The Secretary of State to the Ambassador in Great Britain (Bingham)
117. Department’s telegram 16, January 19, 1 p.m.,6 and your despatch 787, April 6. We feel that much depends on the interpretation to be given by the British customs authorities to their reply to our proposals if American exporters are to secure any relief from the present regulations. At a recent meeting between officials of the Department and representatives of the interested concerns it was decided that a more effective arrangement might be obtained by direct consultation between the representatives of the American grain exporters and the competent British officials. Accordingly, Robert M. Morgan, President of the North American Grain Export Association, and Walter P. Hedden, Chief, Bureau of Commerce, New York Port Authority, will arrive in England May 23. They will call on you the following day and will appreciate your making appointments for them with the appropriate British officials for Thursday May 25 with whom they will discuss the matter fully in the hope that some arrangement can be reached whereby the British regulations may be observed and at the same time American interests be safeguarded. Please render them any appropriate assistance.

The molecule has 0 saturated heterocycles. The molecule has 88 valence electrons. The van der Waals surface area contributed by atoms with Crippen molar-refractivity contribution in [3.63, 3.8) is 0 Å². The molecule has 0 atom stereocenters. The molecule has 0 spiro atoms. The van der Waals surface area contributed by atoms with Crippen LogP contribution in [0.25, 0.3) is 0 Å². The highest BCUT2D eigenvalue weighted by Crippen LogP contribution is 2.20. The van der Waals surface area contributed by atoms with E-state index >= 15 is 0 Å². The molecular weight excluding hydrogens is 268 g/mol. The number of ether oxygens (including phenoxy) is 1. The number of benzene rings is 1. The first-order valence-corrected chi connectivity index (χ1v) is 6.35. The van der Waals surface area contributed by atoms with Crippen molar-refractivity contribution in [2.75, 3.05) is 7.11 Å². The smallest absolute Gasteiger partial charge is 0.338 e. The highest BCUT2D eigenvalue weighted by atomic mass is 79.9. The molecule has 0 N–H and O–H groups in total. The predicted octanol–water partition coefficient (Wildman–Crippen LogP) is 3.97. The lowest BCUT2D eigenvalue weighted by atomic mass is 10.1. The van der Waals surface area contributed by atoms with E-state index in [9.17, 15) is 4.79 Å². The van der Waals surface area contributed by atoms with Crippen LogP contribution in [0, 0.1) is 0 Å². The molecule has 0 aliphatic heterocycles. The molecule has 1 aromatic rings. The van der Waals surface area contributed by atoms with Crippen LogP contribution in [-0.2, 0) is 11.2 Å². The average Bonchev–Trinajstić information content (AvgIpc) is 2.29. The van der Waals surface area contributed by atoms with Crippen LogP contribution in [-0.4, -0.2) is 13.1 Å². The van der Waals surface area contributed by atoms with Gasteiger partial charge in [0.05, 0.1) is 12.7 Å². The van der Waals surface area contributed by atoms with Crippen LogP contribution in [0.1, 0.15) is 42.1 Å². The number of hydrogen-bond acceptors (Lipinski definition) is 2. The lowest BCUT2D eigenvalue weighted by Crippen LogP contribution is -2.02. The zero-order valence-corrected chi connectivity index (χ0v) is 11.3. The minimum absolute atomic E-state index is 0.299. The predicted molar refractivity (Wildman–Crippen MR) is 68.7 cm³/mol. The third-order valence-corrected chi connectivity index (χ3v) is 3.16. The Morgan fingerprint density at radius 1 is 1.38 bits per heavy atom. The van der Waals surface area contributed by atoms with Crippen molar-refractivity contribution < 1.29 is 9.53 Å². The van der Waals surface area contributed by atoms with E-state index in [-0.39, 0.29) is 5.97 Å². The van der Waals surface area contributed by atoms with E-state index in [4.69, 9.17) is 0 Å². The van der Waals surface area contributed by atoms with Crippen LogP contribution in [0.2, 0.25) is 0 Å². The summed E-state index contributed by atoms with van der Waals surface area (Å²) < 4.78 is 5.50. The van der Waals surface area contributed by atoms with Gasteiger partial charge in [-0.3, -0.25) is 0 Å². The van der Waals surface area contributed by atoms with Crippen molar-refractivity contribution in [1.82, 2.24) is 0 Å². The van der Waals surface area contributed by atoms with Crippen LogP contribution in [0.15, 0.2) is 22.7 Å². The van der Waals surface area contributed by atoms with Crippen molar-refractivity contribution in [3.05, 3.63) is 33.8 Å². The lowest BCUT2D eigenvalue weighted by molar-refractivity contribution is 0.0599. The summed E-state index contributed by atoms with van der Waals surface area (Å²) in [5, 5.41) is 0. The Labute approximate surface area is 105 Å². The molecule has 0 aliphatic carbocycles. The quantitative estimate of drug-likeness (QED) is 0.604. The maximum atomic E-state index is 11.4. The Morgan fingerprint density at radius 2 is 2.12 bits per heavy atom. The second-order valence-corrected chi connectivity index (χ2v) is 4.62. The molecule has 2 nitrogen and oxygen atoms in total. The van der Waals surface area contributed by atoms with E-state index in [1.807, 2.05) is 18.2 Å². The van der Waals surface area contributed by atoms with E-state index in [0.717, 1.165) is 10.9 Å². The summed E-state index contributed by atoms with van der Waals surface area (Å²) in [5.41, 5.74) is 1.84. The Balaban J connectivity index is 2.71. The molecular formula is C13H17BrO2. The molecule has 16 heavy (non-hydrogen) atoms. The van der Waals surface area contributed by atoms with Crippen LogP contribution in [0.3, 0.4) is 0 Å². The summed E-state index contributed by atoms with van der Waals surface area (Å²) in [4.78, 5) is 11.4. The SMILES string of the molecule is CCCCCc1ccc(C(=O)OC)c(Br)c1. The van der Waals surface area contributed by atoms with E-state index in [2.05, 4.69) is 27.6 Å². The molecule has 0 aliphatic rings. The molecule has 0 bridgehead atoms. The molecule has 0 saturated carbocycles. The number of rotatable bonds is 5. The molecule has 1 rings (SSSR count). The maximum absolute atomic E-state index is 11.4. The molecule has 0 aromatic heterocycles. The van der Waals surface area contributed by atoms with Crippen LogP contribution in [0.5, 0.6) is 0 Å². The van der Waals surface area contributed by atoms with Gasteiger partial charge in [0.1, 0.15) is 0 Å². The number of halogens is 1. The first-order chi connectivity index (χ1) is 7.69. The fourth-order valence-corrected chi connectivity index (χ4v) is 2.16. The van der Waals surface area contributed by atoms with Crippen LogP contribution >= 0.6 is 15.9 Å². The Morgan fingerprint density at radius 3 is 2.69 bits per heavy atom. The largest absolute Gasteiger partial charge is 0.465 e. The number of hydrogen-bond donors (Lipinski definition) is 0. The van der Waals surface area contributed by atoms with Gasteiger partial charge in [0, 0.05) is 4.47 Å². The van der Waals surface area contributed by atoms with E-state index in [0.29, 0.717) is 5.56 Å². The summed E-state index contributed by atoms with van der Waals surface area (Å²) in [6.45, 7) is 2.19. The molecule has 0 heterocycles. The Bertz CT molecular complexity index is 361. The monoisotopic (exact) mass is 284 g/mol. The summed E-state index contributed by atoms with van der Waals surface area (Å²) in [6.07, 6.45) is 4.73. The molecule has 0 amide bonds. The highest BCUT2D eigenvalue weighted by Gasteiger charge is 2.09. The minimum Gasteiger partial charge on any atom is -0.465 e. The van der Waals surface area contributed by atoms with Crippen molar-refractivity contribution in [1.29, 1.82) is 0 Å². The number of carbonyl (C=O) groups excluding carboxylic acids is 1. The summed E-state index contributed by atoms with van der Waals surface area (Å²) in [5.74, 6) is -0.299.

We have followed with great concern the British consideration of our proposals as we feel that it is both unwise and unfair in the present period of economic stress to place hampering restrictions on a trade which has developed for many years along the most economic lines. The point of origin of the grain can be amply guaranteed under the present method of shipping and it would seem shortsighted for the British authorities to insist on a system which is uneconomic for producers, shippers and consumers alike, particularly in view of the unfavorable reaction here involving the danger of retaliatory legislation.
- Not printed.↩